After Colin I went to see a local psychic. She was lovely. I climbed the stairs to her attic flat and was impressed by the litter, the full ashtrays, the faint smell of damp and cheese. She said she would read my tarot cards first, and then move onto contacting my spirits. Great, let’s do it, I enthused, bring it on. We recorded it all, which was brave of her.
First of all, the tarot showed that I had a dark, heavy energy around me. Then the cards revealed my partner and all that was going on for him. He has had a loss, she told me, a deep loss, he is tired, he is quiet and shy, but he is a king inside. I shuffled and smiled but had to put her right. My partner is a she, I said. A she, not a he. Ah! came the reply, quick as a flash, then her energy is very male! I had to laugh. Brilliant.
Then the bit I was waiting for – talking to dead people. My psychic was sincere and sweet. There was a man in a suit, a dark suit, who was there for me. Could have been my dad. He was there with a woman he didn’t get on with. Could have been my maternal grandmother. My maternal grandmother was holding a fish, this was very important to her, did it mean anything to me? No. My dad felt quite ill before he died, my psychic said. Yes he did, I replied, he really did. Really pretty bloody awful, in fact. The vibrations, the energy, the spirit – she explained all this and more, and did so for a full hour. Until she really lost the plot. Had I ever lived in a house with lots of rugby players? Hahaha, no. Was I sure? Yes. Because there’s someone, a redheaded anorexic friend, trying to get through to me, who died of a crack overdose in the 70s (I’ve since used that line in many puerile jokes).
What a shame. I wanted to believe her, I really did. I would have loved to have said hello to my dad, my grandmother, my friend who did die (male, brown-haired, not anorexic, after a car accident). I would love to hear from all the dead people who have gone before me. How about Jesus? How about Mary? Mohammed? Buddha? The Aztecs? Wouldn’t that kind of clear up a few on-going questions?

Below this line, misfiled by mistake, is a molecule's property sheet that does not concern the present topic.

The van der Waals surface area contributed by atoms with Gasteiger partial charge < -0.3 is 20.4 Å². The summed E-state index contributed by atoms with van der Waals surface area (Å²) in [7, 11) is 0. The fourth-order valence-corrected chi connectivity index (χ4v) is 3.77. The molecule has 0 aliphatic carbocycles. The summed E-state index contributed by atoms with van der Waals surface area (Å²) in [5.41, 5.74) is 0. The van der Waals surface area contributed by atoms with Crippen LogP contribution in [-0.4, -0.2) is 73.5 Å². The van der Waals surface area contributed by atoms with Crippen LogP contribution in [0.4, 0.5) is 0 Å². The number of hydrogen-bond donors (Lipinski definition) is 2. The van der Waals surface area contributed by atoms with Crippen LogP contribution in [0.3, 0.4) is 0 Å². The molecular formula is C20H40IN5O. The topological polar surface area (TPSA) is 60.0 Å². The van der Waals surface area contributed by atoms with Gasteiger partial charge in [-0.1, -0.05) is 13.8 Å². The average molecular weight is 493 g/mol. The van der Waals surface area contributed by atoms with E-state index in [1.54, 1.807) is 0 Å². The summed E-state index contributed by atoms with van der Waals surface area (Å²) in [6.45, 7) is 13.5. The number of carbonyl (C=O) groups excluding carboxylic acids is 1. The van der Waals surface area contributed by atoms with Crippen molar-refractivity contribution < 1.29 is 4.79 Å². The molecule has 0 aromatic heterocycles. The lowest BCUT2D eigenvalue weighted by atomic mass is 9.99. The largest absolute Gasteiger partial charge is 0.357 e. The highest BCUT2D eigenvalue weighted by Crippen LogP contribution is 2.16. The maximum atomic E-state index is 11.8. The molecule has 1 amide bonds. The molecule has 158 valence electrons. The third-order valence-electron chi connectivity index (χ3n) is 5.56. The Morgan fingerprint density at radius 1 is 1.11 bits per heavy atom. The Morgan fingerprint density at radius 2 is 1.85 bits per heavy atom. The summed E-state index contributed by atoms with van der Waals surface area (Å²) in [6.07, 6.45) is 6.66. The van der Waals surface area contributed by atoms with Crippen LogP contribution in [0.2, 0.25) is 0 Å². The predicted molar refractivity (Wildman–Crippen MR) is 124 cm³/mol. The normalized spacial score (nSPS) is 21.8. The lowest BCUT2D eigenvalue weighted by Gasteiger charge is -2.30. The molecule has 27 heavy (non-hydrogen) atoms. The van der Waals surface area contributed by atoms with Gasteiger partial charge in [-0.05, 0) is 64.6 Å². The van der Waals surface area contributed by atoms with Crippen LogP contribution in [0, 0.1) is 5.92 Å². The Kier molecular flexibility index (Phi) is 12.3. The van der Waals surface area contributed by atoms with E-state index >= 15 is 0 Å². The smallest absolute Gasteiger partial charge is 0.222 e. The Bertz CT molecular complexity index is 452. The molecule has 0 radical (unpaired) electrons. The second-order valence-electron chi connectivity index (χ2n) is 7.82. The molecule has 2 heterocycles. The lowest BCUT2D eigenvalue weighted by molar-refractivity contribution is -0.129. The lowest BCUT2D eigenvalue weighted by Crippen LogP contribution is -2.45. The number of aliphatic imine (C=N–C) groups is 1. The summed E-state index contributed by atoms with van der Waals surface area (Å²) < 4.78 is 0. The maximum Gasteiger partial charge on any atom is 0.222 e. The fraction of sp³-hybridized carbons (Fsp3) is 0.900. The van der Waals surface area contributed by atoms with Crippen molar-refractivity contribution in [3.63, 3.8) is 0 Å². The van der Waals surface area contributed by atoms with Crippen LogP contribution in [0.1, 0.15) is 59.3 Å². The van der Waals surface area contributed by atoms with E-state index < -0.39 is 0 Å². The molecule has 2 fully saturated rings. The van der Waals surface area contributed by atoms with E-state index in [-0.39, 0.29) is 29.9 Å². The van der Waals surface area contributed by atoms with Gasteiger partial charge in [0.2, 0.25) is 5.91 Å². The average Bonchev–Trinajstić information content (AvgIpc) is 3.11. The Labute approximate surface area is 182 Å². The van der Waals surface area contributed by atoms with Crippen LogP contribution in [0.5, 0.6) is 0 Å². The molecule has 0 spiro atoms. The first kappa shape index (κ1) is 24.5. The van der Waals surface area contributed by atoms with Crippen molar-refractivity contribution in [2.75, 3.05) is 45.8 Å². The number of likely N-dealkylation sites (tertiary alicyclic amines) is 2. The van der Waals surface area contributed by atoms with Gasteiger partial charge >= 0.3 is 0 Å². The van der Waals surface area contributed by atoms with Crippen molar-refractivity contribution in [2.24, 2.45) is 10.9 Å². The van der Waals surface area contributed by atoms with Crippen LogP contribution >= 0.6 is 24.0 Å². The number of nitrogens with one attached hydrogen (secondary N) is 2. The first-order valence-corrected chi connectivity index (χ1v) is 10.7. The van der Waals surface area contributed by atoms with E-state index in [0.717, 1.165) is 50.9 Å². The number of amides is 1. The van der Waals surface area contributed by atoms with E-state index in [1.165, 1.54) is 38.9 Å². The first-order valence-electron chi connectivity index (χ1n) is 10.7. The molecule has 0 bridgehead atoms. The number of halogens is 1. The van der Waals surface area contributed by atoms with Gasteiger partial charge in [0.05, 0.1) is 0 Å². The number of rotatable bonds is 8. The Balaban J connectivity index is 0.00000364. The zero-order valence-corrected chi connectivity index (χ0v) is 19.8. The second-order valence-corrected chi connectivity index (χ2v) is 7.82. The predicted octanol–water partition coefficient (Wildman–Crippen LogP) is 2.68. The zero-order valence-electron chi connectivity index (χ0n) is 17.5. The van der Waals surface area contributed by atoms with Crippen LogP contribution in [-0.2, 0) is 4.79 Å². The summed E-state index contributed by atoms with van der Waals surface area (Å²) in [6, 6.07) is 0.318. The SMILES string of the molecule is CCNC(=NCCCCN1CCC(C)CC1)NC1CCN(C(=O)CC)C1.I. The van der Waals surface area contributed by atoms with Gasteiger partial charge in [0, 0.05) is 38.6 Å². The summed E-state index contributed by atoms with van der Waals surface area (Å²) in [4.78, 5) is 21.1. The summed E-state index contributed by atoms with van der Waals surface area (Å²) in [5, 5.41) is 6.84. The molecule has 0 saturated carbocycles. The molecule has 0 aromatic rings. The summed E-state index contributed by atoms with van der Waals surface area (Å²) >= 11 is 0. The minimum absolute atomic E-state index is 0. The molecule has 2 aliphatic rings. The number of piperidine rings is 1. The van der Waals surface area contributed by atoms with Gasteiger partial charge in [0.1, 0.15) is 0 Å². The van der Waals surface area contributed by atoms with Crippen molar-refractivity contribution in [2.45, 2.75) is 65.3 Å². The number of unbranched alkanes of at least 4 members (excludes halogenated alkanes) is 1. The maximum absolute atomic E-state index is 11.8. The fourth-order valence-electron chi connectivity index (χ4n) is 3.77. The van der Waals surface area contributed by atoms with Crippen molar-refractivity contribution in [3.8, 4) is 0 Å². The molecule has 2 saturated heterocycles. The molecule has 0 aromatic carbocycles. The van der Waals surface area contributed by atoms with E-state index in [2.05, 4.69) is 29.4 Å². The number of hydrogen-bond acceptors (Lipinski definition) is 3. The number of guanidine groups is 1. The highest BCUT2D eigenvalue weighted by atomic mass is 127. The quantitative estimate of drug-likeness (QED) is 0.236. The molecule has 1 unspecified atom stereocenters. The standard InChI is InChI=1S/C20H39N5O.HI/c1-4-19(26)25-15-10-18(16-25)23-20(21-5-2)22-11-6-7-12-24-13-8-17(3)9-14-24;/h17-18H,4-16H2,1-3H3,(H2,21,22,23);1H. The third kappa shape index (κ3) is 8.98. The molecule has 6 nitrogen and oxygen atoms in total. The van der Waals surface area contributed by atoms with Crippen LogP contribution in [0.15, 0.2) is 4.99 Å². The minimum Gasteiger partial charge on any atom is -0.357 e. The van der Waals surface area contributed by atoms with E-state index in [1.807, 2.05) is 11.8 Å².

No. The dead can’t speak to us. It’s a crying shame, but that’s the essence of what being dead is. We are gone. Cremated, buried, eaten by vultures, whatever – our bodies are done with and will never, ever take that same human form again. But here’s the incredible thing. We still carry on. We do. In cellular form, in genes, in chromosomes, in the eyes and smiles of our brothers and sisters, our children and grandchildren, in the atoms of the earth, the air, the water, in insects, animals, plants; we are dissolved, absorbed, recycled, transformed. We do continue. It’s impossible not to. And it’s incredible.
I see my cousin’s smile bursting through her children. They are not her, and she is not them, but she is there. It’s enough. I see my great-grandmother’s eyes twinkling in my aunt’s laughter. It’s enough. I see the tiny part of my mum’s body that I have kept, ash and dust, held in glass on my shelf. I will never speak to her again, but she is out there in the world and in here in my dreams. It’s enough.
We do not need psychics insulting our grief. We do not need faith, miracles or angels or voices from beyond to know that this life is astonishing. The relationship we have with those who have died is our own rare treasure. It’s real, passionate and ever changing. This life is incredible. It’s enough.